If you want to know how deep Urban Meyer's Ohio roots go, consider this: The first time St. Ignatius (Cleveland)
head coach Chuck Kyle shook Meyer's hand, Kyle didn't own one state championship or a playoff berth.
This weekend Kyle and St. Ignatius go for their 11th Ohio Division I
state title in their 23rd postseason appearance.
"I first met (Urban Meyer) when he was at Ohio State as a graduate assistant (in 1986)," Kyle said. "He's a wonderful guy and an innovator in the game of football. It's exciting that he's back where he came from – Ohio."
Named the head coach at Ohio State on Monday, Meyer's resume has packed on some pounds since 1986 as well. During a 10-year stint as head coach at Bowling Green, Utah and Florida, Meyer compiled a career record of 104-23, went 7-1 in bowl games and won two BCS national championships (both at Florida). The Gators beat the Buckeyes 41-14 for the 2006 national title. Florida also won a national championship in 2008.
Bad feelings from the home state? Hardly.
Those Ohio high school coaches we polled were more than pleased with the news.
* "I think Urban Meyer is a tremendous hire for Ohio State," Kenton (Ohio)
head coach Mike Mauk said. "He has strong Ohio ties and great relationships with several coaches in the state. We had a great working relationship with him when he was up at Bowling Green and I don't think there's anyone better for Ohio State right now."
* "I think it was essential that they got an Ohio guy," Pickerington Central
head coach Jay Sharrett said. "And I think he knows that high school football in this state is tied in very close to Ohio State football. I think he knows that connection is what makes this state strong in football and I think it's a great step in the right direction."
* "Coach Meyer has a great track record and he's an Ohio guy," Cardinal Mooney (Youngstown, Ohio)
head coach P.J. Fecko said. "He's from the diocese of Youngstown up here in northeastern Ohio. I know he's excited to be back in this area."
A graduate of Sts. John & Paul (Ashtabula, Ohio)
, Meyer is impressing the right people.
Sharrett has two future Buckeyes – seniors Roger Lewis (WR/DB) and Jacoby Boren (OL) – and Kyle has one – senior Blake Thomas (TE) – on rosters that will meet for the D-I state football championship this weekend. Fecko coached current OSU standout defensive lineman John Simon and runs a program that owns seven state titles.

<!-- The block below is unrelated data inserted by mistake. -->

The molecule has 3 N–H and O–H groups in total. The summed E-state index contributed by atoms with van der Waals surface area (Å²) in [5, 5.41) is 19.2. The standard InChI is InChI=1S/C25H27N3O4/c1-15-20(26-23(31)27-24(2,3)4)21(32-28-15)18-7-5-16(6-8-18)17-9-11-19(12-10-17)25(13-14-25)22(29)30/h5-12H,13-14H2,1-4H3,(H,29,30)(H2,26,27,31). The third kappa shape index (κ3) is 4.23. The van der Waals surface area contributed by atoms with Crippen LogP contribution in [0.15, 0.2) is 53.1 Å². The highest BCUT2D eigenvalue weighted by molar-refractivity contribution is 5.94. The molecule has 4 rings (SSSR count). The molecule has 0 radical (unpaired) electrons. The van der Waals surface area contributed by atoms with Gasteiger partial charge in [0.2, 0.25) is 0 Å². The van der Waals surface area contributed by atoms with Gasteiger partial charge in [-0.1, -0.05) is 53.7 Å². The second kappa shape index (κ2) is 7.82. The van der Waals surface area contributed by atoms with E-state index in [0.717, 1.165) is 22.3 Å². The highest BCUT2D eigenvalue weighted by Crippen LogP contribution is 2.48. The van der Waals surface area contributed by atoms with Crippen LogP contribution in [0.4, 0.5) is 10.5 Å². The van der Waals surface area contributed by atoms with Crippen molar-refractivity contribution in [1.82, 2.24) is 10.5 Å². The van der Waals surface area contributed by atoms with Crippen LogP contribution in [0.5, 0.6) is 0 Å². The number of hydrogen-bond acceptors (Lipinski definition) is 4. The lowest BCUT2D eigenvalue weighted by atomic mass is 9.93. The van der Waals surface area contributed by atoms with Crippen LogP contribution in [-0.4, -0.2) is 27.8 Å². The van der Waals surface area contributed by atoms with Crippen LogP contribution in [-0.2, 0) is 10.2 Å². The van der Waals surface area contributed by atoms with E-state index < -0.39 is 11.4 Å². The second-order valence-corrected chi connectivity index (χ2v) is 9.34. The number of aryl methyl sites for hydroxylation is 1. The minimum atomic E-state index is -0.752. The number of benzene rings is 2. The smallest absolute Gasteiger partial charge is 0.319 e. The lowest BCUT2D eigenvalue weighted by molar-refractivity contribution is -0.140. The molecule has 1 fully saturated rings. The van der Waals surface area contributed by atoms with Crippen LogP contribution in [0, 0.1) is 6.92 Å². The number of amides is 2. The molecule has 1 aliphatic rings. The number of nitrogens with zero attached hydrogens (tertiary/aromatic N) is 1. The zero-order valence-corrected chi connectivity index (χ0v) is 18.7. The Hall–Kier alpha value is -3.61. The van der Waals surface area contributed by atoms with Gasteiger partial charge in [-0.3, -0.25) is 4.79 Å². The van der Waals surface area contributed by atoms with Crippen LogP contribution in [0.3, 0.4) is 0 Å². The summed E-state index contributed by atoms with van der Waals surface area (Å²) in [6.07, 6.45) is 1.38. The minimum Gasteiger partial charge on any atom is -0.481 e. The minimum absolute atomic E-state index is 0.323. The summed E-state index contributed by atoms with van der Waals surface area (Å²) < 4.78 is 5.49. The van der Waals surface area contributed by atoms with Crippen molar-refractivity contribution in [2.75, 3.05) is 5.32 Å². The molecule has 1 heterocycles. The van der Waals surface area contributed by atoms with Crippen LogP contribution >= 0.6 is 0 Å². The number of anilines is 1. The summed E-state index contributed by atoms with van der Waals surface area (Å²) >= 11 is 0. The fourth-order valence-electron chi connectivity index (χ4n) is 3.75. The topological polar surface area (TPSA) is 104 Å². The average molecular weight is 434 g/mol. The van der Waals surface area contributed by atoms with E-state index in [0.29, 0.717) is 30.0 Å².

Mauk is the father of national record-setting quarterback Maty Mauk and is an officer in the Ohio High School Football Coaches Association. He goes for his third state title this weekend.
"I was a big Jim Tressel supporter and he did tremendous things to help football in the state of Ohio and the relationship between high school football coaches and Ohio State University," Mauk said. "I think coach Meyer will continue to do that."
Meyer and Ohio State Athletic Director Gene Smith both mentioned the importance of OSU maintaining its relationship with Ohio high school coaches in Meyer's introductory press conference Monday.
"I'm from Ashtabula," Meyer said. "I know Cleveland very well. I've recruited Ohio. In my opening comments, I mentioned (the) respect I have. I love these coaches here. It's a state where you have a high school coaches association, (and) several thousand coaches show up to it. Football is really, really important in the state of Ohio. Cleveland, Columbus, Cincinnati…this is as good of football as there is in America. It's certainly (as) well coached as any in America."
Said Smith: "We wanted a football coach who understood that, who would create the environment here (where) the aspiration for every single football player in the state of Ohio is to be a Buckeye."
Meyer's recruiting prowess and his up-tempo explosive offense are two of his main draws. Another, of course, is his Buckeye bloodlines. Meyer started his coaching career as an assistant coach at St. Xavier (Cincinnati)
Said Fecko: "I know we're excited that Ohio State has settled in on someone and can get to work. It's great to see that Ohio State can move forward."